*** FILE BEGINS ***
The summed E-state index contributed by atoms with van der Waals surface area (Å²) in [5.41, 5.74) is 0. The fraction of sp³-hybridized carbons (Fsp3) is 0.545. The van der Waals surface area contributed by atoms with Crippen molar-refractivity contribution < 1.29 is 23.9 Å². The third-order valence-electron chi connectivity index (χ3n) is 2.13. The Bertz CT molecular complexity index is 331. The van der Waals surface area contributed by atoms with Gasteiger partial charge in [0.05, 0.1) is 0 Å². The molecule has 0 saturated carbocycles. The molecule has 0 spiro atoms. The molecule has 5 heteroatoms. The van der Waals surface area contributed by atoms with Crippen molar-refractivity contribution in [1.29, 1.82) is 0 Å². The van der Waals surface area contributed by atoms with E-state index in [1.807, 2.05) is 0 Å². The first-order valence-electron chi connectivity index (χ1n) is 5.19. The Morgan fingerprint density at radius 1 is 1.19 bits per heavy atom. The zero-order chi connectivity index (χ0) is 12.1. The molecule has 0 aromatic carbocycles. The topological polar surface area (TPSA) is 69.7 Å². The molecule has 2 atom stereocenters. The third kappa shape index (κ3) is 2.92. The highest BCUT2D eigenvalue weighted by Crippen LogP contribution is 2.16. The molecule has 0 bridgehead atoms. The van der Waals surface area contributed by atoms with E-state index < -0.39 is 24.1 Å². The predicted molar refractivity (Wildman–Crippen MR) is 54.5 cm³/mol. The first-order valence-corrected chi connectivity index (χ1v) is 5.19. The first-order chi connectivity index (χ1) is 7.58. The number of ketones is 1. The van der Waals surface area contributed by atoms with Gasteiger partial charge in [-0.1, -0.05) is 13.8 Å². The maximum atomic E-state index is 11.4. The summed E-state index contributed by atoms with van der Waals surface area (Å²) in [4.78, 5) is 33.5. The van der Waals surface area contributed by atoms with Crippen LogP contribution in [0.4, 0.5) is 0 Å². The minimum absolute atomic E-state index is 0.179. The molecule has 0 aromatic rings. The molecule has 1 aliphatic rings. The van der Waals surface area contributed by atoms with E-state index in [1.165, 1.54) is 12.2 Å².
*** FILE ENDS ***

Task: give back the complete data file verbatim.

The summed E-state index contributed by atoms with van der Waals surface area (Å²) in [5.41, 5.74) is 0. The fraction of sp³-hybridized carbons (Fsp3) is 0.545. The van der Waals surface area contributed by atoms with Crippen molar-refractivity contribution < 1.29 is 23.9 Å². The third-order valence-electron chi connectivity index (χ3n) is 2.13. The Bertz CT molecular complexity index is 331. The van der Waals surface area contributed by atoms with Gasteiger partial charge in [0.05, 0.1) is 0 Å². The molecule has 0 saturated carbocycles. The molecule has 0 spiro atoms. The molecule has 5 heteroatoms. The van der Waals surface area contributed by atoms with Crippen molar-refractivity contribution in [1.29, 1.82) is 0 Å². The van der Waals surface area contributed by atoms with E-state index in [1.807, 2.05) is 0 Å². The first-order valence-electron chi connectivity index (χ1n) is 5.19. The Morgan fingerprint density at radius 1 is 1.19 bits per heavy atom. The zero-order chi connectivity index (χ0) is 12.1. The molecule has 0 aromatic carbocycles. The topological polar surface area (TPSA) is 69.7 Å². The molecule has 2 atom stereocenters. The third kappa shape index (κ3) is 2.92. The highest BCUT2D eigenvalue weighted by Crippen LogP contribution is 2.16. The molecule has 0 bridgehead atoms. The van der Waals surface area contributed by atoms with E-state index < -0.39 is 24.1 Å². The predicted molar refractivity (Wildman–Crippen MR) is 54.5 cm³/mol. The first-order valence-corrected chi connectivity index (χ1v) is 5.19. The first-order chi connectivity index (χ1) is 7.58. The number of ketones is 1. The van der Waals surface area contributed by atoms with Gasteiger partial charge in [-0.1, -0.05) is 13.8 Å². The maximum atomic E-state index is 11.4. The summed E-state index contributed by atoms with van der Waals surface area (Å²) in [4.78, 5) is 33.5. The van der Waals surface area contributed by atoms with Crippen LogP contribution in [0.4, 0.5) is 0 Å². The minimum absolute atomic E-state index is 0.179. The molecule has 0 aromatic rings. The molecule has 1 aliphatic rings. The van der Waals surface area contributed by atoms with E-state index in [1.165, 1.54) is 12.2 Å².